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Most useful textbook and academic posts of the week: April 29, 2022

“You don’t start out writing good stuff. You start out writing crap and thinking it’s good stuff, and then gradually you get better at it. That’s why I say one of the most valuable traits is persistence.” ~Octavia E. ButlerThere are so many aspects to academic writing, and a lot of it is centered on self-doubt and, of course, an attitude of discovery and learning. Octavia E. Butler reminds us aspiring authors, however, that “You don’t start out writing good stuff. You start out writing crap and thinking it’s good stuff, and then gradually you get better at it. That’s why I say one of the most valuable traits is persistence.”

This week’s collection of articles includes practices, tips, tricks, and secrets for building an effective writing practice. Further, it includes advice on building relationships, finding your publishing avenues, and tackling discussion and debate.

As you continue developing your craft as an academic author, stay persistent, learn from others who have been there, and before you know it you will be writing “good stuff” yourself. Happy writing!

The realities of writing: loving it and having to work hard for it

I love writing. I utterly, completely and absolutely adore writing. Am I naturally gifted as a writer? No. Is writing easy for me? Also no. Do I write in spite of the fact that I struggle with it? Yes.

Is Journaling a Waste of Writing Time?

Lately, I’ve noticed several working writers whom I respect—authors of multiple published books, a healthy reputation, generous with the community—quietly dissing journaling. You may know people like this as well. For me, after the initial defensiveness passed, I looked more closely at the question they raise: Is journaling a waste of time that would be better applied to writing? You know, actual writing, not diddling around in a notebook.

Do You Have to Write Every Day? 10 Pros and Cons

Should writers make it a habit to write every day? Is that the secret to success? Is that what distinguishes “real” writers?

“Parking your writing downhill” as a strategy to keep momentum with your academic writing

This blog post describes my understanding of the “parking your writing downhill” strategy to kickstart your academic writing or simply to keep going. It was Dr. Veronica Kitchen who first said to me that she usually “parks her writing downhill”. It sounded like such an interesting strategy that I had to research it.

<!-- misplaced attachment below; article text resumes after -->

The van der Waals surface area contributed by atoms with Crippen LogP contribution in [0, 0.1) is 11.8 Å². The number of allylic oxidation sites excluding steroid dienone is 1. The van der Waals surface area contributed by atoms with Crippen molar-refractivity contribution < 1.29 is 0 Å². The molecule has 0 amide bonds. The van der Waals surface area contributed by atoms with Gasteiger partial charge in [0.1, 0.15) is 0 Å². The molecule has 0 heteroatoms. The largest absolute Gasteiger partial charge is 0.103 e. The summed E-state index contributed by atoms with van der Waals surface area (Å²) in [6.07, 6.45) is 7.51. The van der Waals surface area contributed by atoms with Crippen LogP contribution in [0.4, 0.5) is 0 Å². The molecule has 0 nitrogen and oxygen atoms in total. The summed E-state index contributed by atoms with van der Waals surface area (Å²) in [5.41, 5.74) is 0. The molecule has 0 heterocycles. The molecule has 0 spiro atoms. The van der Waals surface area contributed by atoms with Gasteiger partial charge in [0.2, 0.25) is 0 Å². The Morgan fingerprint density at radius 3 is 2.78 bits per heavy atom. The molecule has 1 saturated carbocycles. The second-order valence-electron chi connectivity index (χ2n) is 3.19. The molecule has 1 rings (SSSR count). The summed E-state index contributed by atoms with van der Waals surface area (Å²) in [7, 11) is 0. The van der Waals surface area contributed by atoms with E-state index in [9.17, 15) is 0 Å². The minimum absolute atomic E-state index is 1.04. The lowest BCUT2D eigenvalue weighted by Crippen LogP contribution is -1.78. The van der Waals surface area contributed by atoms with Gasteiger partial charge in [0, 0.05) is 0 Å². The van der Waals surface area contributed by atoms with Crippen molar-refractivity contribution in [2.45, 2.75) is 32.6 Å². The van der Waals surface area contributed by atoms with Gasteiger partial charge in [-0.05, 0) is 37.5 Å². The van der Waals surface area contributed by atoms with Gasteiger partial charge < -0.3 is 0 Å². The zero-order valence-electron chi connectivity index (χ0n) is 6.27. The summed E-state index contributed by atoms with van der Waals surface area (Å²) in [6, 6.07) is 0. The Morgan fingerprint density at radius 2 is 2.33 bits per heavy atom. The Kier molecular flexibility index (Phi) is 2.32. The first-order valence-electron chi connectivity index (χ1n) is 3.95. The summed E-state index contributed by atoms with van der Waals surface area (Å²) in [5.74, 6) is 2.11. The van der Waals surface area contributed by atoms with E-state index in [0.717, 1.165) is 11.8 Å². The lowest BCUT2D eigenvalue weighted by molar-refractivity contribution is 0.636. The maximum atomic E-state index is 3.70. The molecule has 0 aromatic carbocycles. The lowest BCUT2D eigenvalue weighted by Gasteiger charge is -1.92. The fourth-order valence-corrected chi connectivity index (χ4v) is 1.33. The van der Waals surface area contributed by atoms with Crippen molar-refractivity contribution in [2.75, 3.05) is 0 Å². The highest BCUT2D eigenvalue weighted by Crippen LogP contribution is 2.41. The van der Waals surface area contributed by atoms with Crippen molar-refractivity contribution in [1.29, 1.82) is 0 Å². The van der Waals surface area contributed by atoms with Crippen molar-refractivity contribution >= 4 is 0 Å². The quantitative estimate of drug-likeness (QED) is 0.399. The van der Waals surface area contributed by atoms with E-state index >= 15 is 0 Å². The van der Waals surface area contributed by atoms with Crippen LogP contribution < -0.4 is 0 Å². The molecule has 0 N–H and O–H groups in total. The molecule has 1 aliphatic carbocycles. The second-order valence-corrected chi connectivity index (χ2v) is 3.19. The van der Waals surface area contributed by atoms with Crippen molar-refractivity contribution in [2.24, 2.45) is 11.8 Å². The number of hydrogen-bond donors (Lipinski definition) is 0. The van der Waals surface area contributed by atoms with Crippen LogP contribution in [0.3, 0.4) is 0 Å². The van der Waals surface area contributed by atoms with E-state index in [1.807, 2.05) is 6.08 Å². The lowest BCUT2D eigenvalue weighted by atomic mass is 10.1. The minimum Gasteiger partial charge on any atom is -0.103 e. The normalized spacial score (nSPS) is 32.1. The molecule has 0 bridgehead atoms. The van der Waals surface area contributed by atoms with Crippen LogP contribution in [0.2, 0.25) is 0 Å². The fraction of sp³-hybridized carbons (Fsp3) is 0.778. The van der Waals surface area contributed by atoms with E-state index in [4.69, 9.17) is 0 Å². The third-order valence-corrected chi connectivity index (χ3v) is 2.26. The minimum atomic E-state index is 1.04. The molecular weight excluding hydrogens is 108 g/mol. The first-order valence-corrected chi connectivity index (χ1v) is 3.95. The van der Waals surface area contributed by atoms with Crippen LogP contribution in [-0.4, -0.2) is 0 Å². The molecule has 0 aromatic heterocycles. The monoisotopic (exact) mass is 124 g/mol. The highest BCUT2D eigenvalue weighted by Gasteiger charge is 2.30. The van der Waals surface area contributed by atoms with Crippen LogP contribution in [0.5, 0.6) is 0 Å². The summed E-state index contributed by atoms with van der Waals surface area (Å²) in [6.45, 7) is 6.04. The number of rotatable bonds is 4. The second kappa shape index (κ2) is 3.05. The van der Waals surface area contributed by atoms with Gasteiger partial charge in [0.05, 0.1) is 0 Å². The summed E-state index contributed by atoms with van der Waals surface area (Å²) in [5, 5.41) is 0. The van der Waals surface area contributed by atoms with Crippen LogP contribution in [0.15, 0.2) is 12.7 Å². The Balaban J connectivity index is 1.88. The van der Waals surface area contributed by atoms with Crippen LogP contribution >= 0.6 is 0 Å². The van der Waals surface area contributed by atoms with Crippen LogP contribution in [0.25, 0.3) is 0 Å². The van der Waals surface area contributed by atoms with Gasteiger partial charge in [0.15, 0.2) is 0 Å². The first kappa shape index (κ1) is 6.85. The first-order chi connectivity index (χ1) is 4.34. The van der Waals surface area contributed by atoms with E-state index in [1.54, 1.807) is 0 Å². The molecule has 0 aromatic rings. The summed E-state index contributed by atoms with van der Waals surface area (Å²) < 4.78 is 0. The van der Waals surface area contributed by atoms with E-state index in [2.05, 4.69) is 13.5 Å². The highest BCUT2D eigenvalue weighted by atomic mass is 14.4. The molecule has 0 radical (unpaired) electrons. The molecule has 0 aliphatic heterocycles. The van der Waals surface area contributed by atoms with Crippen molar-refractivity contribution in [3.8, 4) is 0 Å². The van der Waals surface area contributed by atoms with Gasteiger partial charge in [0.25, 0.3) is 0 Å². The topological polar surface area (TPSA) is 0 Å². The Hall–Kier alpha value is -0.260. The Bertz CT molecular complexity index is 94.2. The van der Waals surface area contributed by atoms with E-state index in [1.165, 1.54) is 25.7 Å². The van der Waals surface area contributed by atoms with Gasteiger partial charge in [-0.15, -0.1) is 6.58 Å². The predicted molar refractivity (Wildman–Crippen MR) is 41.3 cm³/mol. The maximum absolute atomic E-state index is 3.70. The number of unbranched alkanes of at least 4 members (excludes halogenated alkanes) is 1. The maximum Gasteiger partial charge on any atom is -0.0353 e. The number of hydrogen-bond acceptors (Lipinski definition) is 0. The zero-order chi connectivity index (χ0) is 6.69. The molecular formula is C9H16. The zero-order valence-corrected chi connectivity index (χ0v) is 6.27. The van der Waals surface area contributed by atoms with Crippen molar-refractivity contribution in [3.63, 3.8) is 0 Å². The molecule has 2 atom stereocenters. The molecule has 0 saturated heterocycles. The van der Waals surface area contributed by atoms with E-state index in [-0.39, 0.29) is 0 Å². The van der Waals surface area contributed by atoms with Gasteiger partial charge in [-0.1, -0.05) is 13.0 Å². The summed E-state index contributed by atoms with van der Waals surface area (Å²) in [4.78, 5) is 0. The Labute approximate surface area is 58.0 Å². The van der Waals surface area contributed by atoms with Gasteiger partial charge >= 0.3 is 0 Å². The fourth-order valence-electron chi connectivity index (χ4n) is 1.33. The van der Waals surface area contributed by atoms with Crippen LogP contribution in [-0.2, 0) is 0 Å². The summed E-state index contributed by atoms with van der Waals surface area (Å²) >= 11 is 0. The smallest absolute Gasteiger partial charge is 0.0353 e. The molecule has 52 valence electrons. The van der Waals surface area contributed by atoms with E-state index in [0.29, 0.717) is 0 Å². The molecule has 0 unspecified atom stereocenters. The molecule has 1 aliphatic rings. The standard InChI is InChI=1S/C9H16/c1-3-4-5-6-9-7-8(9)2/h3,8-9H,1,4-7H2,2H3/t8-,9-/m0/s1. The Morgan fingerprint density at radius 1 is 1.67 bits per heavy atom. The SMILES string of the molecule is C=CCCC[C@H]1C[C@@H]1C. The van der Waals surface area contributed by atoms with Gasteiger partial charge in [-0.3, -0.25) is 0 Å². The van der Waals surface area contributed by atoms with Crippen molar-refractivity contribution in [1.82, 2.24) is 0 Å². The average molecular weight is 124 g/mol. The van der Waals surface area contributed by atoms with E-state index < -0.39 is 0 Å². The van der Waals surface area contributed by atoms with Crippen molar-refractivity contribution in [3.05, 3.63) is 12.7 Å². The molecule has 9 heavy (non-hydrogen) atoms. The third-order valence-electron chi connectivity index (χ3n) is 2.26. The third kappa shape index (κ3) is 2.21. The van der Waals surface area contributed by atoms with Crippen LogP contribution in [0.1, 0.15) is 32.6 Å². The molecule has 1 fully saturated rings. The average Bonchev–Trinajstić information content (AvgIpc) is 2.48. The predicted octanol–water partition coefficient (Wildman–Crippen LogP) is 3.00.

Fast-Writing Secrets of C. S. Lewis

Though Lewis used a dip-pen, a relic of the nineteenth century, he was an amazingly productive writer. Whenever he sat down to write—which he did almost daily—he wrote confidently, intuitively, and with astonishing speed.

Finding My People: Why You Should Make Writing Friends

The best way to power through any writing challenge or project, like NaNo, is to have a group of friends that can support you and cheer you on. R.L. Merrill, a long-time NaNo Participant, writes this article in honor of her writing friends, and encourages you to find them in little pockets of the world.

How the Literary Journal Landscape Is and Isn’t Changing

Getting published in literary journals is hard—still. Editors routinely say that they often have to turn down good writing. The submission cycle takes months, and months. But some things have changed. No more snail mail submissions. All journals have an online presence and most publish in a digital format, some with a print edition too. Submitting is easier. Online portals facilitate simultaneous submitting and easy tracking. But how else has the lit mag world evolved in recent years?

Open Access and the Direction Moving Forward

Watching cOAlition-S ratchet up urgency around open access has been an object lesson in the power that funders can wield when they coordinate around an issue. Spurred by the funder-led push for authors to make their works open access, research institutions have been signing read-and-publish deals and these have swiftly accelerated the total growth of articles published as open access. But if you look closely, you will find an ideological movement has arisen which objects to these deals.

Finding debates and discussions in the literature

Working with literatures? One of the things you’re advised to do by people like me is to identify debates and discussions. That’s because you are very likely to want to contribute to a discussion. And to do this you will probably need to position yourself in relation to different lines of thinking. So you may now wonder – what’s the difference between a debate and a discussion? And how do you get to know where there is a debate and what it’s about? I’ve been asked both of these questions recently and this post offers some leads to the answers.

Writing a PhD dissertation as three (or more) papers to showcase versatility

One of the things I resented the most was not getting the guidance I required for a lot of the work that came with the PhD degree. There are things, of course, where I did get advice, and one of them was to write my doctoral dissertation as a package of three papers focusing on a coherent theme or thread. This idea came from my PhD advisor who was originally trained in physics. But I still wondered how we got to that point.